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On View: Magnum Confronts Intolerance in "What Works"

By David Schonauer   Monday November 14, 2016


The world needs to know what works.

Now, especially.

On view at the Bronx Documentary Center  through November 20 is the exhibition “What Works,” which features photography by nine recipients of Magnum Foundation Human Rights Fellowships, a program that allows emerging photographers around the world to document their communities.

The photographers — Santiago Arcos, Poulomi Basu, Xyza Cruz Bacani, Abbas Hajimohammadi, Eman Helal, Yuyang Liu, Manca Juvan, Anastasia Vlasova and Muyi Xiao — were tasked with finding stories that showed conflicting communities overcoming their differences.

“While many of the projects we support through Magnum Foundation’s programming arise from the journalistic instinct to expose and interrogate social injustices, we believe that rigorous explorations of positive responses to social problems are equally essential,” explains the Magnum Foundation website. “In this current climate of increased sectarian conflict and rampant xenophobia, it is imperative to point to instances of people coming together. Critical perspectives on what works locally, in communities around the world, offer points of access for tackling issues of global relevance.”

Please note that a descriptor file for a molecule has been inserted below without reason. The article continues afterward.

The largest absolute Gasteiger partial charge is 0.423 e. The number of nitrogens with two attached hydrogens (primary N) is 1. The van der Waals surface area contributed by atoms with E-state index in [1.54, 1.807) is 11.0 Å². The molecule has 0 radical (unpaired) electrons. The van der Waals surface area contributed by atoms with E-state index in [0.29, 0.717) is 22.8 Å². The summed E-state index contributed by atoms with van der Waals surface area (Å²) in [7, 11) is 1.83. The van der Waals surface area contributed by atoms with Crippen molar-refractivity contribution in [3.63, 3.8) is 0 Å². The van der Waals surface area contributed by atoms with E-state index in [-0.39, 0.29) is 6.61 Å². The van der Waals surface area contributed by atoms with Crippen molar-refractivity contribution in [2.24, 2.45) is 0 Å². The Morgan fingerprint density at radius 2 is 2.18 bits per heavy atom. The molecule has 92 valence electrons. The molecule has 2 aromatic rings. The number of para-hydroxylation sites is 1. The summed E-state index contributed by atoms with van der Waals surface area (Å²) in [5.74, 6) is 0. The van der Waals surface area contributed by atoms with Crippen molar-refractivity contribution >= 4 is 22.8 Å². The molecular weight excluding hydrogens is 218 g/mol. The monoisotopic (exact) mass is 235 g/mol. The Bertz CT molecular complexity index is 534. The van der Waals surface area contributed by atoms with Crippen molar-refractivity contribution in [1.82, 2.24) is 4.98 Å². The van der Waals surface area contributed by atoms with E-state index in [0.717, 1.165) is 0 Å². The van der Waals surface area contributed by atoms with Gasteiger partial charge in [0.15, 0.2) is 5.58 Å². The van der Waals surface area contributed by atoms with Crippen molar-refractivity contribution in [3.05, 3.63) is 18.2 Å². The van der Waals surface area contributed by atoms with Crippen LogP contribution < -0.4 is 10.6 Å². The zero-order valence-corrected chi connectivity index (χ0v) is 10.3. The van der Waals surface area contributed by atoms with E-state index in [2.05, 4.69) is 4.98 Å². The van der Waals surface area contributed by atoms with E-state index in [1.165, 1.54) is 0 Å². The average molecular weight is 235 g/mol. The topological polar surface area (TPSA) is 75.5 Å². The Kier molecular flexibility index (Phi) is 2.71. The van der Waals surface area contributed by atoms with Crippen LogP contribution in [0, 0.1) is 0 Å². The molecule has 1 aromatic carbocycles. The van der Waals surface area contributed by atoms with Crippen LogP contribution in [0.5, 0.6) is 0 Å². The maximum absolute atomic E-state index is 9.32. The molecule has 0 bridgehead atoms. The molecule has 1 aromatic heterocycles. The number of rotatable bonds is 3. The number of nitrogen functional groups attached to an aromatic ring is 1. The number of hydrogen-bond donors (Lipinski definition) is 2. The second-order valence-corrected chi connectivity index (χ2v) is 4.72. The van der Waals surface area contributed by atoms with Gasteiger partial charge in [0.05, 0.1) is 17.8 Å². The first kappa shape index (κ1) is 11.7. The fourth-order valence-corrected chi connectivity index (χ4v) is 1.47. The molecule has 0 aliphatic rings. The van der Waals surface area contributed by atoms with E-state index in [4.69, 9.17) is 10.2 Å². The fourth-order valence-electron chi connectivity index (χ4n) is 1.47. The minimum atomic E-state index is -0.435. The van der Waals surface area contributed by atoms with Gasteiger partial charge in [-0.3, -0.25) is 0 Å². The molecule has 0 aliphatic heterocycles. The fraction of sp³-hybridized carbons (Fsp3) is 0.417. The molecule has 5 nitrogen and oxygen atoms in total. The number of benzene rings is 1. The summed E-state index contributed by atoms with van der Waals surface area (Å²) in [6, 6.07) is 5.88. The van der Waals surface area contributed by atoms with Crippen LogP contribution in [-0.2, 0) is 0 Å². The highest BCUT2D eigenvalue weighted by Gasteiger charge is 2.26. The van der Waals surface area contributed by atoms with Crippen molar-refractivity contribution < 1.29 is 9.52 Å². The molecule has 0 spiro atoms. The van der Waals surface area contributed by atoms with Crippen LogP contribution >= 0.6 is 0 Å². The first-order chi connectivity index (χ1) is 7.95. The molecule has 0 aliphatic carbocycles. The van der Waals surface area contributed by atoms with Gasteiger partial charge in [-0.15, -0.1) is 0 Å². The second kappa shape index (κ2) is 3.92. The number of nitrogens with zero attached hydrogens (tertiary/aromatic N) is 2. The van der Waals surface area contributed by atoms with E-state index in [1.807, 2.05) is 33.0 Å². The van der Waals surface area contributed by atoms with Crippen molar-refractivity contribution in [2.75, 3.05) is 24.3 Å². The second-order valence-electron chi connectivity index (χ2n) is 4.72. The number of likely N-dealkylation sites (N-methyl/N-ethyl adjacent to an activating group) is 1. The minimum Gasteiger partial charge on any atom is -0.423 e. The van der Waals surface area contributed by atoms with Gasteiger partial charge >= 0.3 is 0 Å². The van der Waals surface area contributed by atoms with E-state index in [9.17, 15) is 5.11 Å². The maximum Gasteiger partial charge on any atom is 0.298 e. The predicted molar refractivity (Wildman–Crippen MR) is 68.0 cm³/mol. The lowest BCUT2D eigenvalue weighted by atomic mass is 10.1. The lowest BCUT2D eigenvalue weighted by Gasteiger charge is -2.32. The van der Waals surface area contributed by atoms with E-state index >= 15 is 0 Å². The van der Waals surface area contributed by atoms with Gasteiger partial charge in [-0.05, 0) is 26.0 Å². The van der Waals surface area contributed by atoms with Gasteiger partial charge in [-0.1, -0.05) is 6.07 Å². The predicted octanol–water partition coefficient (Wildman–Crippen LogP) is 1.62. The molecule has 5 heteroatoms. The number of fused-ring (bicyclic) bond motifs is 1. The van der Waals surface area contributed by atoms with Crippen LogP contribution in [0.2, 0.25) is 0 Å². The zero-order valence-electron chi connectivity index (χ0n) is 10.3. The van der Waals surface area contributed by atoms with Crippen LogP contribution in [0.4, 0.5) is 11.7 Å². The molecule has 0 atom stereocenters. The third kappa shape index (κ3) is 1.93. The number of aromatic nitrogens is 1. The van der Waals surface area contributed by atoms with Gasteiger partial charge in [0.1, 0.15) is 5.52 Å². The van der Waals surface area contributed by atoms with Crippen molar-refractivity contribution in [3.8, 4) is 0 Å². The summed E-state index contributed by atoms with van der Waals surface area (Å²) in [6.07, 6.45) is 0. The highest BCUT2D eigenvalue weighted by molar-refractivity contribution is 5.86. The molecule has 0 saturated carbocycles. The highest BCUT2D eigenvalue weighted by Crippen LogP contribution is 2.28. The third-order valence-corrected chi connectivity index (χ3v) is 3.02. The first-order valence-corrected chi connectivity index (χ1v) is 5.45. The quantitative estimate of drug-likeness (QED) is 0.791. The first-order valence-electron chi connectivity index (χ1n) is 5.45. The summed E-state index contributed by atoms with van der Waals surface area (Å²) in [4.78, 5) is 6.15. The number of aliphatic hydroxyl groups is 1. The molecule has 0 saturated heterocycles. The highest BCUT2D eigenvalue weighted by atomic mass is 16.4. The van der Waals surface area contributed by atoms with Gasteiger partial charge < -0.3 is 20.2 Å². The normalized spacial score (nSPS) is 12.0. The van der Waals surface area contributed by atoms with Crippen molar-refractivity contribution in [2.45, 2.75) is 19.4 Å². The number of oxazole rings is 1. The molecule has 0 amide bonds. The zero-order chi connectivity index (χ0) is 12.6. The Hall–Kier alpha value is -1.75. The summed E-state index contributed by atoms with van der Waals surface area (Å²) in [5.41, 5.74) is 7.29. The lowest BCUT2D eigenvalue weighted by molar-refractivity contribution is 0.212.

The program’s coordinator, Alexis Lambrou, told Time LightBox that the idea for the series came together after the November 2015 terrorist attacks in Paris.

“It’s our desire and our fellows’ desire to want to introduce more positive storytelling into the world that doesn’t always get as much attention,” Lambrou said. “We feel that it’s equally important to represent positive storytelling as well.”

The fellows attended a 10-day workshop at the CUNY Graduate School of Journalism in March, where they worked with photojournalist Ed Kashi and visual journalist and CUNY professor Bob Sacha on refining their stories and adding multimedia elements. The fellows also received guidance from the Solutions Journalism Network, an independent, non-profit organization dedicated to producing solutions-based journalism, notes Time.


The scope is indeed global. Santiago Arcos  photographed the Palestino Futbol Club, a soccer team that was founded in 1920 by Palestinian migrants in Santiago, Chile.


Abbas Hajimohammadi
  photographed Armenian Christians living peacefully in Iran, a predominantly Muslim country.


Anastasia Vlasova
  documented Crimean Tatars, an ethnic minority forced to leave Crimea after the Russian annexation in 2014. They resettled in Lviv, in western Ukraine, a predominantly Christian area.


Muyi Xiao
  spent time in Massachusetts with Mona Haydar and Sebastian Robins, who started a “Talk to a Muslim” booth shortly after the Paris attacks in an effort to combat Islamophobia.

“When we put all these stories together, it really brings a much stronger power than reading them from different times in different places,” Xiao told Time.  “I really hope people feel inspired by the stories and start to act.”

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